E.g. benefactor, beneficial, benevolent
gon – “angle”
E.g. octagon, decagon, polygon, diagonal
ject – “to throw”
E.g. projectile, ejection, interject, subject
retro – “backwards”
E.g. retrospect, retrogade
scend – “to climb”
E.g. ascend, transcend, condescending
tract – “to pull”
E.g. attract, retract, detract, extract, traction
vis – “see”
E.g. visible, television, revise, advise
Common Greek Roots
bio – “life”
E.g. biology, biography, bioderm
endo – “within”
E.g. endoscopy, endoderm, endogamy
gen – “to produce”
E.g. regenerate, general, pathogen, indigenous
graph – “writing”
E.g. autograph, seismograph, calligraphy, pictograph, graphics
poly – “many”
E.g. polyglot, monopoly, polygamy
English word families are important in building the reading skill, too. In fact, it is recommended that parents teach this to their kids at an early age. This is why most nursery rhymes include English words that are part of the same family. Additionally, knowing word families teaches students about letter combinations, as well as correct pronunciation. As a learner of the English language, you can start your learning by studying one-word family at a time. So, do you think you’re up to the task? Tell us what you think about this lesson in the comments.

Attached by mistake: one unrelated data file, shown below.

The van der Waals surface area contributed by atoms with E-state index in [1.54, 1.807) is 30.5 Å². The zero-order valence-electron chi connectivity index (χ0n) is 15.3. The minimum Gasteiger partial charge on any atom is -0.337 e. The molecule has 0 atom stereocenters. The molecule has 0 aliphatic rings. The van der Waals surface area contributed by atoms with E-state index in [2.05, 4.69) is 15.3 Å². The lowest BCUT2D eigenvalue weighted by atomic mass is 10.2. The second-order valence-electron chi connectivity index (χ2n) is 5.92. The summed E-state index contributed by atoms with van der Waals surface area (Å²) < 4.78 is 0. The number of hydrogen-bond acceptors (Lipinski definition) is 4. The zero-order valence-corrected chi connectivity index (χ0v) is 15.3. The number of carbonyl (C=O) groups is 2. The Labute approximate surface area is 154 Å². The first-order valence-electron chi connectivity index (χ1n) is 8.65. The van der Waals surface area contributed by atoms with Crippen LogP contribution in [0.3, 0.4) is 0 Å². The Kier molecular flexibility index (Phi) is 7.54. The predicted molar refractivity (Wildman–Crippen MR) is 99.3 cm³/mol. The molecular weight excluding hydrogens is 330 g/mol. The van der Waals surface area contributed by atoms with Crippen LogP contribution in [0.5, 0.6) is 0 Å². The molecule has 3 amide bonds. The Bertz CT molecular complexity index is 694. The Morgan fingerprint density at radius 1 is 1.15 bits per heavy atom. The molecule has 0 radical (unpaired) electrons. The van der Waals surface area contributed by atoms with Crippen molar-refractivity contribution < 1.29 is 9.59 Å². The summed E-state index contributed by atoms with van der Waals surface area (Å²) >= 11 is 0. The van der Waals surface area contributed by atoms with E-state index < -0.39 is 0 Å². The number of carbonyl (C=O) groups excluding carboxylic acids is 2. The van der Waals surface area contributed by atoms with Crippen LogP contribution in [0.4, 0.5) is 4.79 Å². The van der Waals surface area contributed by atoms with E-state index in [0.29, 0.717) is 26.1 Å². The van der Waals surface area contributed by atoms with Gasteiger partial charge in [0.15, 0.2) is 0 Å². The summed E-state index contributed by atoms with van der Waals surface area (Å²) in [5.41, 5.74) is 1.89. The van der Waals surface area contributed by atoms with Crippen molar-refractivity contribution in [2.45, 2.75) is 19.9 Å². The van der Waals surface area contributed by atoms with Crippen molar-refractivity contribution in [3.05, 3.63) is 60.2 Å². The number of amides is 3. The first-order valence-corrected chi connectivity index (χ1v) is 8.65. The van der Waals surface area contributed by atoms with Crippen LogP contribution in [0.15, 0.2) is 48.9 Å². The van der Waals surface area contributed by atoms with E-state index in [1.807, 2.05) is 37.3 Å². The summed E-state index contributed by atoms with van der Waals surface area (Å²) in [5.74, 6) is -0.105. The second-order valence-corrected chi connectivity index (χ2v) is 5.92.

So, how well did you understand this lesson? Test your level of comprehension by taking this short quiz below. And again, don’t forget to share your results with us in the comments.
TRUE or FALSE: Phonemes refer to sounds, while roots refer to the basic unit of a word.
Word families can be based on either phonemes or root words. A phoneme refers to the sound produced, while a root word refers to the most basic unit of a word.
Why is it important to study word families?
Word families are important in building the reading skill. Additionally, knowing word families teaches students about letter combinations, as well as correct pronunciation.
TRUE or FALSE: A root word cannot stand on its own. It needs either a prefix or suffix to form a meaningful word.
New English words can be formed from root words by the addition of either a prefix or a suffix. A root word can stand on its own. And the addition of either a prefix or a suffix can entirely change the meaning of the root word.
Which of these groups of words is part of the same word family?
Locker, dock, bedrock, and rocket are all part of the word family OCK.
TRUE or FALSE : There are only thirty-seven known word families.
According to the National Council of Teachers of English, there are thirty-seven commonly used word families.